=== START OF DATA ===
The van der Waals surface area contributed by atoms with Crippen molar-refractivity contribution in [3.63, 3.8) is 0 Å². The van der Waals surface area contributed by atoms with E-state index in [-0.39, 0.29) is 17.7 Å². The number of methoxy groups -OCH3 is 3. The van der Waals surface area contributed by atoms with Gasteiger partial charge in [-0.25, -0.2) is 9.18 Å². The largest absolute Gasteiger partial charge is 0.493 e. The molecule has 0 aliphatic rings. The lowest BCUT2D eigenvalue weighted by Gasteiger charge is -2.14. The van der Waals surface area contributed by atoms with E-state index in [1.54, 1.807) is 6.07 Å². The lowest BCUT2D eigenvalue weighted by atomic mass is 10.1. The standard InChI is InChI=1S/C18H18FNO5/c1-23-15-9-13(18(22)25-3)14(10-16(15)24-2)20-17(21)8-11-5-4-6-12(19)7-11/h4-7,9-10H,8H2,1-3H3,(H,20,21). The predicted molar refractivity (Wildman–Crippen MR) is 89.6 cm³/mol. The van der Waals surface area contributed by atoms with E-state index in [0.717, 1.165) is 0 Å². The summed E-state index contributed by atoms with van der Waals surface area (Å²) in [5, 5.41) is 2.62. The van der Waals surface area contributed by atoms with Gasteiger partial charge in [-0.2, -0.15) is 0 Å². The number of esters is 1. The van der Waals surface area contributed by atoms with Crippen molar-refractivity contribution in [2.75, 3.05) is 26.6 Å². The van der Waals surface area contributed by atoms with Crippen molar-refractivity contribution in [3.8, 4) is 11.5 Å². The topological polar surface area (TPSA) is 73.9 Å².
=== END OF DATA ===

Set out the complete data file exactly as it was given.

The van der Waals surface area contributed by atoms with Crippen molar-refractivity contribution in [3.63, 3.8) is 0 Å². The van der Waals surface area contributed by atoms with E-state index in [-0.39, 0.29) is 17.7 Å². The number of methoxy groups -OCH3 is 3. The van der Waals surface area contributed by atoms with Gasteiger partial charge in [-0.25, -0.2) is 9.18 Å². The largest absolute Gasteiger partial charge is 0.493 e. The molecule has 0 aliphatic rings. The lowest BCUT2D eigenvalue weighted by Gasteiger charge is -2.14. The van der Waals surface area contributed by atoms with E-state index in [1.54, 1.807) is 6.07 Å². The lowest BCUT2D eigenvalue weighted by atomic mass is 10.1. The standard InChI is InChI=1S/C18H18FNO5/c1-23-15-9-13(18(22)25-3)14(10-16(15)24-2)20-17(21)8-11-5-4-6-12(19)7-11/h4-7,9-10H,8H2,1-3H3,(H,20,21). The predicted molar refractivity (Wildman–Crippen MR) is 89.6 cm³/mol. The van der Waals surface area contributed by atoms with E-state index in [0.717, 1.165) is 0 Å². The summed E-state index contributed by atoms with van der Waals surface area (Å²) in [5, 5.41) is 2.62. The van der Waals surface area contributed by atoms with Gasteiger partial charge in [-0.2, -0.15) is 0 Å². The number of esters is 1. The van der Waals surface area contributed by atoms with Crippen molar-refractivity contribution in [2.75, 3.05) is 26.6 Å². The van der Waals surface area contributed by atoms with Crippen molar-refractivity contribution in [3.8, 4) is 11.5 Å². The topological polar surface area (TPSA) is 73.9 Å².